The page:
Rather than a degree from any specific institution, most employers are searching for people who have the skills and leadership abilities to succeed in today’s economy. A 2014 Gallup poll found that 84% of US business leaders believe that the amount of knowledge a candidate has in his or her field is very important, while only 9% believe where the candidate received his or her college degree is very important. For undergraduates, rankings matter only in the broad sense. The difference between a college in the top 30 and a college ranked in the middle of the pack is minimal. If you put in the work while you’re in college, no matter where it is, you’re on the track to success.

Graduate School - Money vs Ranking

For graduate students, the school’s ranking can matter much more. For example, law school rankings are incredibly important for employment outcomes. Ben Taylor, a Forbes columnist, writes that “…rankings couldn’t be more important [for law school].” Within law school, the T14, or the top 14 schools in the country, are the crème de la crème of the law world, and their graduates are promised high salaries at the best firms and vaunted clerkships. If you choose a lower ranked law school, that doesn’t mean you’ll never find success. But, you might not get the sky-high salary the law profession is famous for. While graduates of the top-tier can expect about $160,000 if they enter the private sector, the median salary for new lawyers is only $69,000. According to US News & World Report, which ranks law schools, “only 35 of the 197 ranked law schools reported median private sector salaries exceeding $100,000.” Given that the average law school graduate borrowed about $113,000 to pay for their legal education, anything below six digits will make loan repayment difficult.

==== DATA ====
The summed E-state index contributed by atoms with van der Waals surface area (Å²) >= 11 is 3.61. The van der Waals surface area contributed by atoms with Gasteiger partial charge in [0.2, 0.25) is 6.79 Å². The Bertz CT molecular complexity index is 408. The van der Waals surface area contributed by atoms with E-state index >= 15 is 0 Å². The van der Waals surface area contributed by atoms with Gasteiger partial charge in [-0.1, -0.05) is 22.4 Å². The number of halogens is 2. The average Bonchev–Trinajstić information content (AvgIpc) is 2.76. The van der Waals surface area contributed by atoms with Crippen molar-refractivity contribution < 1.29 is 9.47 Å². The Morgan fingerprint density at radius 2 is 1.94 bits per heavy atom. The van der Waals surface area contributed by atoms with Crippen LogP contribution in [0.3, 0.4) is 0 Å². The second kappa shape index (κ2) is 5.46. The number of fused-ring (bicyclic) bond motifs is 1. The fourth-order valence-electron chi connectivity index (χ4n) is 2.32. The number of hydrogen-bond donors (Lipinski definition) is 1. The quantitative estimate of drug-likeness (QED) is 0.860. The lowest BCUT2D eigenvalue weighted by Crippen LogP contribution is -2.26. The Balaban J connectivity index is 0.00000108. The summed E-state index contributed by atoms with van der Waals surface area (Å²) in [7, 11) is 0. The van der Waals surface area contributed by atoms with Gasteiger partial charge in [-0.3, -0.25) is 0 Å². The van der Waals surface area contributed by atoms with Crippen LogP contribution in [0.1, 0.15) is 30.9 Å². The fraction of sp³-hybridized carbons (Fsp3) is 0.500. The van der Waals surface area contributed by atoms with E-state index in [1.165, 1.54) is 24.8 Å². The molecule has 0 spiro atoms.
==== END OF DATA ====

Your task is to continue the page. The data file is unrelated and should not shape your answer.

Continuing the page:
For business and medical school, rankings matter much less

The market and economy are always changing, and business schools need to change with them. As a result, the rankings change all the time and matter less. For medical school, the rankings do matter some, and the top medical schools are entrenched at the top of the rankings list. However, aspiring medical school students should consider the type of medicine they want to practice, as well as where they want to practice it. If you’re interested in oncology, a ranking that only looks at primary care doesn’t matter much. If you want to live and work in Denver after you graduate, you shouldn’t go to a school with no connections to Colorado no matter how high they are on the ranking list.

It’s All Personal

In the end, you are going to have to make the choice that’s right for your specific personal and financial situation. If you or your parents have saved a lot of money for your education, maybe you can afford to go to your dream school without any aid. If you’re like most people and will need outside aid to pay for your education, you should probably follow the money. Rather than looking for any specific ranking, as an undergraduate, you should search out the school that fits you best. Visit campus, get to know the students and professors, and think about whether you can envision yourself spending the four most formative years of your life there.